Remember those other calculations like dividend yield and PE ratio I mentioned at the start? A smart dividend investor would likely factor in some of those metrics too when analyzing a stock.

And a good investor wouldn’t just use the most recent dividend payout ratio either. They’d likely look at how that percentage of dividends being paid out from earnings has been trending over the years.

If the percentage keeps going up year after year (especially as it passes 60%), there could be trouble on the horizon for the company’s dividend.

As a general rule of thumb, most dividend investors (including myself) look for companies with a payout ratio that is less than 60%. This number varies a lot and I have even seen some investors use a 70% or less ratio for their screening.

It’s really up to you on what your comfort level is when screening dividend stocks. If you are interested, you can check out my stock screen steps that I use to pick companies for my portfolio.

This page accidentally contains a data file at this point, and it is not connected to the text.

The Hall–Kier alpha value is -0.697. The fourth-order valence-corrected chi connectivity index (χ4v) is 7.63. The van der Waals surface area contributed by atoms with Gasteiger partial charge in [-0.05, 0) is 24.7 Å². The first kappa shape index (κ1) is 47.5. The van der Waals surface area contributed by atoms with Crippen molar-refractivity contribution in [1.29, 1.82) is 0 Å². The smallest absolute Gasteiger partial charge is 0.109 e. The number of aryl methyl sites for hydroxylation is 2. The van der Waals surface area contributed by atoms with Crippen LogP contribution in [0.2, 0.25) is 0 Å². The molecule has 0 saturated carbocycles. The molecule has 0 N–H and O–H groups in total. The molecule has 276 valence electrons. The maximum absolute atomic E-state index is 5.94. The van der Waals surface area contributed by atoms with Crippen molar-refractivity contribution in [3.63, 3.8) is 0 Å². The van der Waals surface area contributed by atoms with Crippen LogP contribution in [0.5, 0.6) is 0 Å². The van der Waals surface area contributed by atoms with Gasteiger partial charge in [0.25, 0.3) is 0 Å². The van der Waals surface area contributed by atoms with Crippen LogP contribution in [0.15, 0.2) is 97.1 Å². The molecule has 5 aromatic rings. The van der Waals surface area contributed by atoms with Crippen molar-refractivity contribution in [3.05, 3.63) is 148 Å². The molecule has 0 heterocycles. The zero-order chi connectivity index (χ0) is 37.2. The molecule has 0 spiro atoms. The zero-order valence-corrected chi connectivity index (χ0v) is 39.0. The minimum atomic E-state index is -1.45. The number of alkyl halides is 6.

One last thing to point out before we wrap things up – dividend payout ratios are not always useful for every type of company. REIT’s (or Real Estate Investment Trust) come to mind here as a type of dividend stock where the payout ratio isn’t very helpful.

Just remember to do your own research and put together stock screening criteria that fits your comfort level.

## Percentage of Earnings Paid to Shareholders

The Dividend Payout Ratio is the percentage of reported earnings that are paid by a company to shareholders in the form of annual dividends.

The DPR can be calculated by investors or can normally be found on most financial websites or online brokers.

Many successful investors use the DPR to help them filter out stocks that may not offer a sustainable dividend. While an important metric, this ratio should be used in combination with other criteria when screening stocks.

Finally, the dividend payout ratio is best leveraged by comparing how it is trending for a company year after year. A company that continues to increase their payout ratio every year may be a signal of a future dividend cut. Whereas a company who has a stable payout ratio year over year is less likely to cut their dividend in the future.

Full Disclosure – At the time of this writing, I owned shares in the following stocks mentioned in this article – MCD, JNJ, and KO. This is not a recommendation to buy these companies. Investors should do their own due diligence before deciding to buy or sell a stock.

This site uses Akismet to reduce spam. Learn how your comment data is processed.